Boogie-woogie legend resides in Holmes Beach

Boogie-woogie legend resides in Holmes Beach
Bob Seeley demonstrates the essence of boogie-woogie piano playing at his Holmes Beach condo. - Joe Hendricks | Sun

HOLMES BEACH – At 90 years young, Holmes Beach resident Bob Seeley remains one of the world’s premier boogie-woogie pianists.

In April, Seeley traveled to Michigan for a series of shows in his home state that included gigs at the Schoolcraft College in Livonia and the Steinway Gallery in West Bloomfield. In July, he’ll return to Schoolcraft College for a July 21 performance at 25th Annual Michigan Jazz Festival.

During his 70-plus-year career as a solo pianist, the Detroit native has performed worldwide.

“I played at Carnegie Hall in New York City,” Seeley said during a recent interview at his Holmes Beach condo, where he lives with his new dog, Harry. “I played all over Europe, several times. There was a guy in Normandy, France who was really crazy about boogie-woogie and he put on boogie-woogie concerts. I got called in to do that several times. And Shirley went with me a couple times,” Seeley said.

“He’s played in Russia too,” said his son-in-law and fellow Holmes Beach resident ‘Captain’ Scott Moore.

“Yeah, Moscow. That was interesting,” Seeley said.

In 2013, Seeley played the International Boogie-Woogie Festival in San Francisco. That performance has garnered more than 41,000 views on YouTube. Seeley’s duet with Russian boogie-woogie pianist Elena Tourbina at the Festival International de Boogie Woogie in Laroquebrou, France in 2008 has more than 30,000 YouTube views. In 2017, Seeley performed at The Hamburg Boogie Woogie Connection in Germany.

In March, Seeley celebrated his 90th birthday not far from his Florida home by headlining the 10th Anniversary Boogie Woogie Blues Piano Stomp at The Palladium Theater in St. Petersburg. The playbill listed him as “Detroit’s Boogie Woogie Legend.”

Last Friday afternoon, Seeley and Moore visited The Doctor’s Office cocktail bar in Holmes Beach and Seeley treated patrons to one of his impromptu performances.

Moore’s wife, Karen, is Seeley’s stepdaughter and the daughter of Seeley’s late wife, Shirley, who passed away two years ago. After visiting the Island for more than 20 years, the Seeleys bought their Holmes Beach condo in the mid2000s.

“Shirley immediately loved it, so we bought it. I’m glad we did,” Seeley said.

“I told them not to leave the Island without buying it,” Moore added.

Boogie-woogie legacy

When asked how he defines boogie-woogie, Seeley said, “I call it happy blues.”

“Blues is sad and slow,” he said before walking over to his living room piano to demonstrate. “Boogie-woogie is more up-tempo,” he said as he tore into a fast number he calls “Bob’s Boogie.”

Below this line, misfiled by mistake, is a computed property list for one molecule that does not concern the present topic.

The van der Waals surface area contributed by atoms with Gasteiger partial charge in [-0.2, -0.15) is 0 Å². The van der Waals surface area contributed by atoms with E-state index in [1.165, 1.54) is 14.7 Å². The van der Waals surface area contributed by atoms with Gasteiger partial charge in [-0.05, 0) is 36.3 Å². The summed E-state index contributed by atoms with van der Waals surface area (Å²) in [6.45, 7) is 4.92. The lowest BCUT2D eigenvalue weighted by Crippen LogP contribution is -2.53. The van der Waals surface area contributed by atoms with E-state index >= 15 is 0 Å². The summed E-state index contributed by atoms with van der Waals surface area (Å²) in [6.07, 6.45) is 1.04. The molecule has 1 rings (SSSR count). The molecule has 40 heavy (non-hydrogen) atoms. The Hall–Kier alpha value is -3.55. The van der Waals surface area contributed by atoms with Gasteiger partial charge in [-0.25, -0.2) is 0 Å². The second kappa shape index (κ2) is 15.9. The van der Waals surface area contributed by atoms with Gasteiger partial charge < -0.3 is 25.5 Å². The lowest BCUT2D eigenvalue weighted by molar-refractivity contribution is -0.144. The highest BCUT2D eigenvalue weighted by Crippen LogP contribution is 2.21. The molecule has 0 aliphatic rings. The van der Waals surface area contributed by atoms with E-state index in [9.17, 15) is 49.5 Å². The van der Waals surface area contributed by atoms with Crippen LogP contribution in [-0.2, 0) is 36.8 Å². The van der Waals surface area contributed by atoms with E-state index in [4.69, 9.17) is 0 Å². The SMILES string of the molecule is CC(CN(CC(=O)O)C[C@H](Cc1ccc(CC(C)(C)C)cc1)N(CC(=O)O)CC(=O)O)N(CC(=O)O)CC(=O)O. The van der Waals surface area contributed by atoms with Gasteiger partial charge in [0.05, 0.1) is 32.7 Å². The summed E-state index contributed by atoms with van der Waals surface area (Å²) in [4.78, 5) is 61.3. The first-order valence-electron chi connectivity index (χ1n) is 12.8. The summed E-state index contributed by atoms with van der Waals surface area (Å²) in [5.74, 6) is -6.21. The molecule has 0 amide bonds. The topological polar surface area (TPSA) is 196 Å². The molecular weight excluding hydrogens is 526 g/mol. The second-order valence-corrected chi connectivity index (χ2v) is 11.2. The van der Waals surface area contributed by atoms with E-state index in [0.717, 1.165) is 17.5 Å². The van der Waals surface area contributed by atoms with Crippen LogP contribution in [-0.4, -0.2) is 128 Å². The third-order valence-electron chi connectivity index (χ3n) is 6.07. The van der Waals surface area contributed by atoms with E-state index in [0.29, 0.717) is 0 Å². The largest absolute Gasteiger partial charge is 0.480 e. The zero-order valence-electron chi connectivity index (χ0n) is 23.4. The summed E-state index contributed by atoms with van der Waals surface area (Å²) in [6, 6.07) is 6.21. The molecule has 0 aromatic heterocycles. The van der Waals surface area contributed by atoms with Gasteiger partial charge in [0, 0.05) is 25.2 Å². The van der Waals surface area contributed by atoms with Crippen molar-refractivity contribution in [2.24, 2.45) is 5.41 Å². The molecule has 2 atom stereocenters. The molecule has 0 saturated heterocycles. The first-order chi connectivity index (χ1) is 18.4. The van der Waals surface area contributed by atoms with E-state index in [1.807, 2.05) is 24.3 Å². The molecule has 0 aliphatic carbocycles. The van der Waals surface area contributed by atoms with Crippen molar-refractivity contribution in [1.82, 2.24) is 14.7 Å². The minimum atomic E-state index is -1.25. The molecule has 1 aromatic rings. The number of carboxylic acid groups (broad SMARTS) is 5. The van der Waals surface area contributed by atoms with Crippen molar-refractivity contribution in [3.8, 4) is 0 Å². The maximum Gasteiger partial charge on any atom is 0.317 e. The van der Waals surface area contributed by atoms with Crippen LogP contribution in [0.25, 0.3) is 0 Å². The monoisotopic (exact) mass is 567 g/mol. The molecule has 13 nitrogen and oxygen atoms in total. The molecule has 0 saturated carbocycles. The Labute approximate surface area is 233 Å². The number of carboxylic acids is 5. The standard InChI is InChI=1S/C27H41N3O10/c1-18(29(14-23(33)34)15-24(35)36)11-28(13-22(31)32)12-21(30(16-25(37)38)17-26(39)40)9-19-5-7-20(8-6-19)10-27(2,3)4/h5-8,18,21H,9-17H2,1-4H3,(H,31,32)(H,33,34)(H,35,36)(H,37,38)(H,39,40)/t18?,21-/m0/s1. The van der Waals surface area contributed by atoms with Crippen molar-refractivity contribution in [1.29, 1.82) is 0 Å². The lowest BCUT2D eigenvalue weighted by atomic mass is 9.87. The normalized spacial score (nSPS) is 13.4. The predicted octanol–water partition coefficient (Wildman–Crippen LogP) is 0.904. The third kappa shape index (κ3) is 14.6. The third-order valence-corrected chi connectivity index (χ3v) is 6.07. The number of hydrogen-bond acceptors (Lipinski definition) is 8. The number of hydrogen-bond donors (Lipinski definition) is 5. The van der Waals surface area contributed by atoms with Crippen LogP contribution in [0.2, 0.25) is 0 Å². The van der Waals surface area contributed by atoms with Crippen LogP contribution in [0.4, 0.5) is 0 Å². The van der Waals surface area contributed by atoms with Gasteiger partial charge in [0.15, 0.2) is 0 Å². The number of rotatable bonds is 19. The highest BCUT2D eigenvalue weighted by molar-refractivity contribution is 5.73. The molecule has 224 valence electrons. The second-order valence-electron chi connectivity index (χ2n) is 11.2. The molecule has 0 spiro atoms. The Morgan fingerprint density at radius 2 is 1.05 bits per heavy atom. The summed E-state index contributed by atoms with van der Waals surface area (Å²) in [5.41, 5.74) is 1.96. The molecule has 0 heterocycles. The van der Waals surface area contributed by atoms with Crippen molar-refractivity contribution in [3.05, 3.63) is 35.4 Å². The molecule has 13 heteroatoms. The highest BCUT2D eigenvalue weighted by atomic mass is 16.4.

Seeley started playing the piano in 1941 when he took classical piano lessons at the age of 13.

“During World War II boogie-woogie was popular. My brother and I brought home some recordings of boogie-woogie and that ended the classical. One was called ‘Boogie Woogie,’ and Tommy Dorsey’s band had a big arrangement of that. ‘Honkey-Tonk Train Blues,’ by Meade ‘Lux’ Lewis was another.”

Seeley lists Lewis, Pete Johnson and Albert Ammons – the holy trinity of boogie-woogie pianists – as his main musical influences. He also likes Fats Waller and Jelly Roll Morton. “Those were the guys that could really play the boogie-woogie. They’re all gone. I’m trying to carry on their tradition.”

Seeley later struck up a friendship with Lewis. “He lived out in Los Angeles, in Watts, so I decided I’d go over and make my acquaintance. He was a really nice guy, a heavy guy. I think he weighed about 290 pounds and he only came up to my chin,” Seeley said.

For more than 30 years, Seeley’s main gig was performing five nights a week at the piano bar at Charley’s Crab, a high-end seafood restaurant in Troy, Michigan, just outside of Detroit.

“I played solo. I was never anxious to play with any bands. The piano player doesn’t stand out in bands. I was more interested in playing solo,” Seeley said. “I’m not a singer. When the piano player sings the singing is the important thing. Guys that can’t sing have to play some decent piano,” he added.

Seeley’s energetic stage presence and between-song stories further enhance his non-vocal performances.

In the 1980s, Seeley and one of his grade-school friends supplemented their incomes with the purchase of several Pac-Man video game machines.

“We bought 70 of those things. We put them in bars and restaurants and every couple of weeks we’d go get the money,” Seeley recalled.

Seeley’s fans include Rolling Stones’ singer Mick Jagger, guitarist Keith Richards, drummer Charlie Watts and pianist Chuck Leavell.

Boogie-woogie piano Mick
This photo collage includes a picture of Bob Seeley and his wife Shirley with Rolling Stones’ singer Mick Jagger. – Submitted

“I was in New York City roaming around some park and there’s Charlie Watts, so we got to know each other,” Seeley said.

“Just an incredible player,” Leavell said of Seeley in a 2016 review of Seeley’s sixth released recording, “Let’s Boogie.”

Playing at the Charley’s Crab location near the luxurious Hilton Hotel resulted in Bob Hope, Dinah Shore, Tony Bennett and the Smother’s Brothers becoming Bob Seeley fans. He also got to know fellow-Detroit musician Kid Rock.

“He would come to Charley’s Crab quite a bit with Pamela Anderson when I was playing,” Seeley said.

“They would sit at the piano bar,” Moore added.

“I didn’t who Kid Rock was, but I got to know him and he’s a really nice guy,” Seeley said.

When asked what the future holds, Seeley said, “I’ll never retire, unless I get sick and I can’t move my fingers.”